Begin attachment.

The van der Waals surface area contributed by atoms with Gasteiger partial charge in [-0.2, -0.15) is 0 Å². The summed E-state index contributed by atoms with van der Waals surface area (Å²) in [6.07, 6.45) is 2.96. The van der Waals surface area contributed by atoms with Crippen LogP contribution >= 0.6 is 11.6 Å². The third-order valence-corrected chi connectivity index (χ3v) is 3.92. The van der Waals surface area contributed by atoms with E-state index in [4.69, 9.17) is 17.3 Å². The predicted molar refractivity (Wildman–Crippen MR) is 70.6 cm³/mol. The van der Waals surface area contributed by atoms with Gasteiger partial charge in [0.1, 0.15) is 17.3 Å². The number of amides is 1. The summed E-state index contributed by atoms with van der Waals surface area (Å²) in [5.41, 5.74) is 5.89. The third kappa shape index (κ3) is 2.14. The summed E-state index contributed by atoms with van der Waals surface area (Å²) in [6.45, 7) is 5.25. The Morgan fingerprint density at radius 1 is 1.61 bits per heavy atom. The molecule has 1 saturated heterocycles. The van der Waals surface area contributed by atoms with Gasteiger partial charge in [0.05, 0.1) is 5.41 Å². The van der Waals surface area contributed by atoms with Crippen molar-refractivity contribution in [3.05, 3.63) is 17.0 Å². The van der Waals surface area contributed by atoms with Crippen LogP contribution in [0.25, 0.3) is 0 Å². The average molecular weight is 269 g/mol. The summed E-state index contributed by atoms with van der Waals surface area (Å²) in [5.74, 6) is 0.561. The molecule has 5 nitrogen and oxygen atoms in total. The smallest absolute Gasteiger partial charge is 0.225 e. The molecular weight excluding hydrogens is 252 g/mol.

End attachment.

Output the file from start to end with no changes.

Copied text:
The van der Waals surface area contributed by atoms with Gasteiger partial charge in [-0.2, -0.15) is 0 Å². The summed E-state index contributed by atoms with van der Waals surface area (Å²) in [6.07, 6.45) is 2.96. The van der Waals surface area contributed by atoms with Crippen LogP contribution >= 0.6 is 11.6 Å². The third-order valence-corrected chi connectivity index (χ3v) is 3.92. The van der Waals surface area contributed by atoms with E-state index in [4.69, 9.17) is 17.3 Å². The predicted molar refractivity (Wildman–Crippen MR) is 70.6 cm³/mol. The van der Waals surface area contributed by atoms with Gasteiger partial charge in [0.1, 0.15) is 17.3 Å². The number of amides is 1. The summed E-state index contributed by atoms with van der Waals surface area (Å²) in [5.41, 5.74) is 5.89. The third kappa shape index (κ3) is 2.14. The summed E-state index contributed by atoms with van der Waals surface area (Å²) in [6.45, 7) is 5.25. The Morgan fingerprint density at radius 1 is 1.61 bits per heavy atom. The molecule has 1 saturated heterocycles. The van der Waals surface area contributed by atoms with Gasteiger partial charge in [0.05, 0.1) is 5.41 Å². The van der Waals surface area contributed by atoms with Crippen molar-refractivity contribution in [3.05, 3.63) is 17.0 Å². The van der Waals surface area contributed by atoms with Crippen LogP contribution in [0.25, 0.3) is 0 Å². The average molecular weight is 269 g/mol. The summed E-state index contributed by atoms with van der Waals surface area (Å²) in [5.74, 6) is 0.561. The molecule has 5 nitrogen and oxygen atoms in total. The smallest absolute Gasteiger partial charge is 0.225 e. The molecular weight excluding hydrogens is 252 g/mol.